Sleep and Stress
· Experts believe that almost 50% of all sleep problems are due to stress. Stress can modify sleep-wakefulness cycles.
· Metabolic and endocrine changes resulting from a significant sleep debt mimic many of the hallmarks of aging. Chronic sleep loss may not only hasten the onset but could also increase the severity of age-related ailments such as diabetes, hypertension, obesity, and memory loss.
· Sleep researchers have discovered that the brain needs time to erase or sift through the events of the day, just like a computer needs to clean its hard drive to create space for the next day’s events. Often, the nighttime is the only time some allow for this needed activity. So instead of sleeping, a stressed brain seems to race as it goes over the stressful events of the day.
· The most important thing to remember about relieving stress is that our bodies need time to work out the effects of stress. Although it is not possible to control every factor that contributes to stress, it is possible to get the sleep we need so that we feel less cranky and more productive the following day. Effective strategies include:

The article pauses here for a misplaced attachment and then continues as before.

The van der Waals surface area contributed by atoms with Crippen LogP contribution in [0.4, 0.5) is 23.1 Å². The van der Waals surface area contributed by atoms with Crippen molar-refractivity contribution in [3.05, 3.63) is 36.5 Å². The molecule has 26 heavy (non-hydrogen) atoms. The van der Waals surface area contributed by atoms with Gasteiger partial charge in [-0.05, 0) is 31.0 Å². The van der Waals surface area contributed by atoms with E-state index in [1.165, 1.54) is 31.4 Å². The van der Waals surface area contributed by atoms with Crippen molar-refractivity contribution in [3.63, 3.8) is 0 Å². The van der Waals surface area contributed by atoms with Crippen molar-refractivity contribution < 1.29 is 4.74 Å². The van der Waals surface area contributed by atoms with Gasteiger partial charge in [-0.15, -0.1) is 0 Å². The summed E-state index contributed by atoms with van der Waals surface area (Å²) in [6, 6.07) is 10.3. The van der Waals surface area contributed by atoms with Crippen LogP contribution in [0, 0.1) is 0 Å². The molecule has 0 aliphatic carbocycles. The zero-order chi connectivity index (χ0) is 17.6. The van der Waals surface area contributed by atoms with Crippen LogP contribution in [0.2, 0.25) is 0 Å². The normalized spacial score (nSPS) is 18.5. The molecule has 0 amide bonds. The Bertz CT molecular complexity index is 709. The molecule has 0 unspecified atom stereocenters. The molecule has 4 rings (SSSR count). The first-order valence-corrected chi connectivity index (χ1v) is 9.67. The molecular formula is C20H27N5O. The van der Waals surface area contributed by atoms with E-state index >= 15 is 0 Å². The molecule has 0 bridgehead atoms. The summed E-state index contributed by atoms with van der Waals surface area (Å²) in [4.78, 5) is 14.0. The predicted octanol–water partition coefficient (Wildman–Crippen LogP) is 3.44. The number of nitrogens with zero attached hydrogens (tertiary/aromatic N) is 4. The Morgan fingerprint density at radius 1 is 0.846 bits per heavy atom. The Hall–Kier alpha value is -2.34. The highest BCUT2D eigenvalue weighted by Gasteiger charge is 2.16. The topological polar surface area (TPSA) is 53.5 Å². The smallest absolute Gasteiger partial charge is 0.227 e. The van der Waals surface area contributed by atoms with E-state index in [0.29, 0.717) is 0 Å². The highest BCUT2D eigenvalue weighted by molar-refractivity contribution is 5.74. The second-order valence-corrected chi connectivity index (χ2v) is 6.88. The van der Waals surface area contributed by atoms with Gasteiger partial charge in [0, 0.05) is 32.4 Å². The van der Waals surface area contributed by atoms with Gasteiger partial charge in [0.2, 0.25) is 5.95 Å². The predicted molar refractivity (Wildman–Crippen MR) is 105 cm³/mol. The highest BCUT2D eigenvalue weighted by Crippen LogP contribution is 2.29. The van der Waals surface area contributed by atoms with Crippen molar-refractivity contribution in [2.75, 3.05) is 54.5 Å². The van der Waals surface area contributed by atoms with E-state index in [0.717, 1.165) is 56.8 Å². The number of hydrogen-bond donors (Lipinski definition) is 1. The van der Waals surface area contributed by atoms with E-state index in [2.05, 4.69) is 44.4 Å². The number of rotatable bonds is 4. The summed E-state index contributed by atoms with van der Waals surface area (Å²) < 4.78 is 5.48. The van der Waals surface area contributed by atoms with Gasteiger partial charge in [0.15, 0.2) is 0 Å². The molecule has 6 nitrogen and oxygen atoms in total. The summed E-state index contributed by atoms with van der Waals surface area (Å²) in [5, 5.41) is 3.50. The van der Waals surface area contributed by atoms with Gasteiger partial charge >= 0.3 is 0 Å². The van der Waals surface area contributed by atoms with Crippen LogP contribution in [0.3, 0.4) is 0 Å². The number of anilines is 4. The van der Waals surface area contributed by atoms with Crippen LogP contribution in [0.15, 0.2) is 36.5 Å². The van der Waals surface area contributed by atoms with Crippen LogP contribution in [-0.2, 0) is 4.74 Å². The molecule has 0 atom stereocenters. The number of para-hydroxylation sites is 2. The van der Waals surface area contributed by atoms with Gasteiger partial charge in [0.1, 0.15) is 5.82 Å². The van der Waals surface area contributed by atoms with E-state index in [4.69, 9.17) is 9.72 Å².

Ø Scheduling time to work through the stress and finding ways to eliminate problems so they don’t arise when you’re trying to sleep. Try to deal with worries and distractions several hours before bedtime.
Ø Meditating before going to bed
Ø Engaging in daily exercise (but not 4 hours before bedtime)
Ø Avoiding caffeine and other stimulants before bedtime
Ø Avoiding alcohol within 4 hours of bedtime as alcohol interrupts and fragments sleep
Ø Taking warm bath and listening to relaxing music before bedtime
Ø Avoiding watching TV before bedtime
Ø Keeping regular sleep hours. Keep your biological check by going to bed around the same time each night and waking up close to the same time each morning — even on weekends.